The influential organization that’s made its name as a prickly thorn-in-the-side of establishment Republicans showcased six of its endorsed candidates, including two who are challenging members of the highest echelons of party leadership.
Bell manufacturer Matt Bevin is attempting to topple Senate Minority Leader Mitch McConnell in Kentucky and local tea party activist Katrina Pierson is seeking to oust nine-term Rep. Pete Sessions of Texas, the former head of the National Republican Congressional Committee. The two GOP primary slogs will serve as acute barometers of the staying power of the tea party movement five years after it exploded onto the political scene.
“It’s really about establishment incumbents that have been there way too long that have gotten comfortable with business as usual,” said FreedomWorks political action committee President Matt Kibbe, in a familiar refrain of the organization’s focus.
Pierson, who has a complimentary quote from Cruz splashed on the homepage of her website, flexed her insurgent moxie by pledging to oppose John Boehner as House speaker.
“I do support replacing John Boehner as speaker. I think his leadership has gone completely against the grain of what the mainstream Republicans on the ground feel,” she told reporters during a question-and-answer session with the candidates.Sessions adviser Brad Todd summarily dismissed Pierson's chances, quipping, "She’s so far behind she’d need airfare to catch up."
Bevin warned that in a year when they have their hearts set on winning back control of the Senate, Republicans will be at a “tremendous risk” of losing the Kentucky seat with McConnell as the nominee.
“We’ve run the risk of losing this seat because of a sense of apathy and a sense of fatigue for the career politician that is my opponent in this primary,” he said.
While the latest Bluegrass poll found Bevin trailing McConnell by 26 points ahead of the May primary, it also showed Democrat Alison Lundergan Grimes ahead of the five-term incumbent by four points.
“She cannot get the anti-Mitch vote when she’s running against me. That’s a significant chunk of the voting block that are simply voting against him,” Bevin argued.
Whereas McConnell is saddled with unpopularity, Bevin is combating unfamiliarity and faces a gargantuan disadvantage financially.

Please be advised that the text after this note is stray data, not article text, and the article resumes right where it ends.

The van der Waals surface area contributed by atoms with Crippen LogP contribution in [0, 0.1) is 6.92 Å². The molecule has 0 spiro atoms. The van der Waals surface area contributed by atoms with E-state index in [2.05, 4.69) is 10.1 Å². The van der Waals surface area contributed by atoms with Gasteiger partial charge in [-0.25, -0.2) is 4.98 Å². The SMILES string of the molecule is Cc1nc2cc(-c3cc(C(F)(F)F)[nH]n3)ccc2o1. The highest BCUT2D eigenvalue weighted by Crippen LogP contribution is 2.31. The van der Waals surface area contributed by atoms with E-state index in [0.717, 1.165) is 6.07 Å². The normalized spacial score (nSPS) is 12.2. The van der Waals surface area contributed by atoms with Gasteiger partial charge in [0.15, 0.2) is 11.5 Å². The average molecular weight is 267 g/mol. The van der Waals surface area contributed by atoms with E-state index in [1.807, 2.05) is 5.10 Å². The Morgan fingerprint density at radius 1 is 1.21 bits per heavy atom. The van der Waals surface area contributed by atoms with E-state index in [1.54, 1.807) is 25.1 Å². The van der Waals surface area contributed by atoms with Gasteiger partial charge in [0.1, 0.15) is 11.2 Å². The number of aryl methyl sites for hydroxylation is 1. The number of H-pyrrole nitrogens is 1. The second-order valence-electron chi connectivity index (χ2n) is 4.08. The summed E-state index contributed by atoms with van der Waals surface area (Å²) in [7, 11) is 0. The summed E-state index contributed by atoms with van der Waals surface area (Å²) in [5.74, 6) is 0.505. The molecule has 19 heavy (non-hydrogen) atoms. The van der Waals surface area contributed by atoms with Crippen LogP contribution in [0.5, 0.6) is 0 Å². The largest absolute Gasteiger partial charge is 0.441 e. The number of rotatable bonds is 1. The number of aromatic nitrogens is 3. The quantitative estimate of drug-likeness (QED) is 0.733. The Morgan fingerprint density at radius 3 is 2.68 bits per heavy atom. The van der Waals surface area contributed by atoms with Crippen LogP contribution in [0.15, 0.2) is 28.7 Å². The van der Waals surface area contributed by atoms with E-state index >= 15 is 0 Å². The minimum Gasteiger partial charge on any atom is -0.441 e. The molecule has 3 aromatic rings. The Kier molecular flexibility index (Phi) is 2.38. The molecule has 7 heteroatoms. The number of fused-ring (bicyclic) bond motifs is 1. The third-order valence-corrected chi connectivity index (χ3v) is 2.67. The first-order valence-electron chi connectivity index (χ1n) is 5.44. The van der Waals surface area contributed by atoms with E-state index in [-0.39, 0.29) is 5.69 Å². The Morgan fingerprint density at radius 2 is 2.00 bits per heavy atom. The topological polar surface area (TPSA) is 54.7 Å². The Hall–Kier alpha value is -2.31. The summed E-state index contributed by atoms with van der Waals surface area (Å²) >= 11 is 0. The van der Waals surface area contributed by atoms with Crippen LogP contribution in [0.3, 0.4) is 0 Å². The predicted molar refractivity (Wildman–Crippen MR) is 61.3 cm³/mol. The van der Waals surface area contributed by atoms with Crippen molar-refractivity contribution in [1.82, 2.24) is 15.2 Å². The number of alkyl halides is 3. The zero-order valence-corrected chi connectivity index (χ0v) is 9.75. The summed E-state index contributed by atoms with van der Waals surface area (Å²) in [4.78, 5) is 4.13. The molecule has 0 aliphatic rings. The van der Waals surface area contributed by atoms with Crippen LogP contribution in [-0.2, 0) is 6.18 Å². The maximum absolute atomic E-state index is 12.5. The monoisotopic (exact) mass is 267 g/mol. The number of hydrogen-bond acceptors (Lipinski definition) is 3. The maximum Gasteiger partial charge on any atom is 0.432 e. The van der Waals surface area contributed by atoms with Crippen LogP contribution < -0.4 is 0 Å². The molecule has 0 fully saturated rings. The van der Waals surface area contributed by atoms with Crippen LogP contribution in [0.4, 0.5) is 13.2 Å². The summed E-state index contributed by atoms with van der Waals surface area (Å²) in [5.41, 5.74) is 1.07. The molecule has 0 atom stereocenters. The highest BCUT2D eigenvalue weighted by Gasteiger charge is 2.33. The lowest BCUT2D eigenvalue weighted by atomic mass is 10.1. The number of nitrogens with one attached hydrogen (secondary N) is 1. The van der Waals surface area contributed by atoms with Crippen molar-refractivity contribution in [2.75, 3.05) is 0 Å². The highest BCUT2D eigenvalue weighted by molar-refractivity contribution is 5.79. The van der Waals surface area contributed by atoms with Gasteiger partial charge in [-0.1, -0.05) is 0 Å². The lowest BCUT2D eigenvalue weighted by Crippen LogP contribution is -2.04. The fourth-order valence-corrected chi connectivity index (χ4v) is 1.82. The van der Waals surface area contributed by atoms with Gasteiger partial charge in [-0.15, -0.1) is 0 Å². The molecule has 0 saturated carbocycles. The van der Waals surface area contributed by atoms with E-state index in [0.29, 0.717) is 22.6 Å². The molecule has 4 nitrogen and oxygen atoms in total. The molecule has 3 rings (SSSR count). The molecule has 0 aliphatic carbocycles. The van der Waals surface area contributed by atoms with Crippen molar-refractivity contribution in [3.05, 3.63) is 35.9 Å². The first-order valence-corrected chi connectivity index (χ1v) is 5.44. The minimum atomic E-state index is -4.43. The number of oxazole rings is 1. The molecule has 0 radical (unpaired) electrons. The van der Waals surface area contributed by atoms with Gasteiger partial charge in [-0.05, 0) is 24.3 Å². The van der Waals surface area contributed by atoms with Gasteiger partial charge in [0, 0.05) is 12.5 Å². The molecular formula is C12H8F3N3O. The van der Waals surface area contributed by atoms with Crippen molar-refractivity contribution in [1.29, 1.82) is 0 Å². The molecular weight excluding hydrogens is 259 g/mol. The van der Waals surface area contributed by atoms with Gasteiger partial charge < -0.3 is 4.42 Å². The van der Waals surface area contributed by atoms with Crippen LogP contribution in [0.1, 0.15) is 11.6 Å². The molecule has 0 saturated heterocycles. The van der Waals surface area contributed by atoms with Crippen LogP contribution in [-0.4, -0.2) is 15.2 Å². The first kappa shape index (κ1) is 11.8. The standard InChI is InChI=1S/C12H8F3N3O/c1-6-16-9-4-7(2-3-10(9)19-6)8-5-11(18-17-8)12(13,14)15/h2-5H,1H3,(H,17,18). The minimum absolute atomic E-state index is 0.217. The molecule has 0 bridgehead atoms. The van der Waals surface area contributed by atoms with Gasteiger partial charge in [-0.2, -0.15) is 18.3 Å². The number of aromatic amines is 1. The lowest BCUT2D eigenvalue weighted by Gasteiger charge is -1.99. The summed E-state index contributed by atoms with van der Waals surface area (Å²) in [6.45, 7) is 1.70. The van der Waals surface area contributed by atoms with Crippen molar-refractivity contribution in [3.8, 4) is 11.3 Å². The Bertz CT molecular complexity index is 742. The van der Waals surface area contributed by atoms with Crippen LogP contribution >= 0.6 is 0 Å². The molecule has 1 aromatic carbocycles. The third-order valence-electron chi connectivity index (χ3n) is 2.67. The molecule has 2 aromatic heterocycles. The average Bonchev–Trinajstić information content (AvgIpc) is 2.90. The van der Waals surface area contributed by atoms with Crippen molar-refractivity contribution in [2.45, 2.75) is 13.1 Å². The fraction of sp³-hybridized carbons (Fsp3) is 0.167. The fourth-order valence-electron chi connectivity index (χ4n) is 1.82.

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McConnell’s team asserts that the little-known challenger would get eaten up in a general election once he was placed under the klieg lights of a nationally tracked race.
“Matt Bevin is reaching pathetic lows in misrepresenting himself to appear credible. Polling actually shows that self-identified liberals are the only group willing to elect Matt Bevin over Mitch McConnell,” responded McConnell campaign spokeswoman Allison Moore.
Perhaps the only Republican incumbent more vulnerable than McConnell is Sen. Thad Cochran of Mississippi, who only announced in December he would seek a seventh term.
State Sen. Chris McDaniel has seized on Cochran’s lethargic campaign and already has pulled into a virtual dead heat with the incumbent, polling shows.
On Monday, McDaniel portrayed his opponent as a creature of Washington who barely spends time in the state – a tag that helped sink former Sen. Dick Lugar in Indiana in 2012.
“I’ve been a state senator for seven years. I’ve seen Sen. Cochran one time and that was in Washington, D.C. I have friends of mine in their 50s that have never physically laid eyes on him. Spoke to group a few days ago of 70 men at a church breakfast, not a single person had ever physically laid eyes on Sen. Cochran. How can one be responsive to the will of the people if he doesn’t know the will of the people? He’s almost never in the state,” McDaniel charged.
Cochran’s spokesman Jordan Russell called the accusation “too absurd for a response.”